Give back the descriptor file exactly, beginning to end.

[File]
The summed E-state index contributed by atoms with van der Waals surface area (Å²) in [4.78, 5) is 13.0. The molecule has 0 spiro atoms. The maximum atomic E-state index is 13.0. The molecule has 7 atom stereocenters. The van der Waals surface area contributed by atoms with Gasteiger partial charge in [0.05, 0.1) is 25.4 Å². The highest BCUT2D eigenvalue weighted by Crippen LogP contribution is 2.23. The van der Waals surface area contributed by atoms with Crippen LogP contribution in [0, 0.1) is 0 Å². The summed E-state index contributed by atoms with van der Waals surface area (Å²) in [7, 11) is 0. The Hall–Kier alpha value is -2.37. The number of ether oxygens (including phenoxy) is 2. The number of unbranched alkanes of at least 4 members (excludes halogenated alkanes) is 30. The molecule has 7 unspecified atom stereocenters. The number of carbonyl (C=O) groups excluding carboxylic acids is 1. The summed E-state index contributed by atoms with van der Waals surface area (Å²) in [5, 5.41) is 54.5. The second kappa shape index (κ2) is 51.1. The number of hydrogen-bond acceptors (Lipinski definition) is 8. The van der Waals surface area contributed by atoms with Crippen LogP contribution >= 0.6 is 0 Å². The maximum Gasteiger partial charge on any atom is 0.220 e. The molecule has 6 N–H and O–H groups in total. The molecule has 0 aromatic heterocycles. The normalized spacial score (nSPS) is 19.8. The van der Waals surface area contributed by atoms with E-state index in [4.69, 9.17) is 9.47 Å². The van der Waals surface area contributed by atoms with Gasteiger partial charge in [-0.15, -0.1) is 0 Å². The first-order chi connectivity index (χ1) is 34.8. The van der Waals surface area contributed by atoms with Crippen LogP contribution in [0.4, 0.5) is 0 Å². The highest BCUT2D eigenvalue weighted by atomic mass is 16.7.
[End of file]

The summed E-state index contributed by atoms with van der Waals surface area (Å²) in [4.78, 5) is 13.0. The molecule has 0 spiro atoms. The maximum atomic E-state index is 13.0. The molecule has 7 atom stereocenters. The van der Waals surface area contributed by atoms with Gasteiger partial charge in [0.05, 0.1) is 25.4 Å². The highest BCUT2D eigenvalue weighted by Crippen LogP contribution is 2.23. The van der Waals surface area contributed by atoms with Crippen LogP contribution in [0, 0.1) is 0 Å². The summed E-state index contributed by atoms with van der Waals surface area (Å²) in [7, 11) is 0. The Hall–Kier alpha value is -2.37. The number of ether oxygens (including phenoxy) is 2. The number of unbranched alkanes of at least 4 members (excludes halogenated alkanes) is 30. The molecule has 7 unspecified atom stereocenters. The number of carbonyl (C=O) groups excluding carboxylic acids is 1. The summed E-state index contributed by atoms with van der Waals surface area (Å²) in [5, 5.41) is 54.5. The second kappa shape index (κ2) is 51.1. The number of hydrogen-bond acceptors (Lipinski definition) is 8. The van der Waals surface area contributed by atoms with Crippen LogP contribution >= 0.6 is 0 Å². The maximum Gasteiger partial charge on any atom is 0.220 e. The molecule has 6 N–H and O–H groups in total. The molecule has 0 aromatic heterocycles. The normalized spacial score (nSPS) is 19.8. The van der Waals surface area contributed by atoms with E-state index in [4.69, 9.17) is 9.47 Å². The van der Waals surface area contributed by atoms with Gasteiger partial charge in [-0.15, -0.1) is 0 Å². The first-order chi connectivity index (χ1) is 34.8. The van der Waals surface area contributed by atoms with Crippen LogP contribution in [0.4, 0.5) is 0 Å². The highest BCUT2D eigenvalue weighted by atomic mass is 16.7.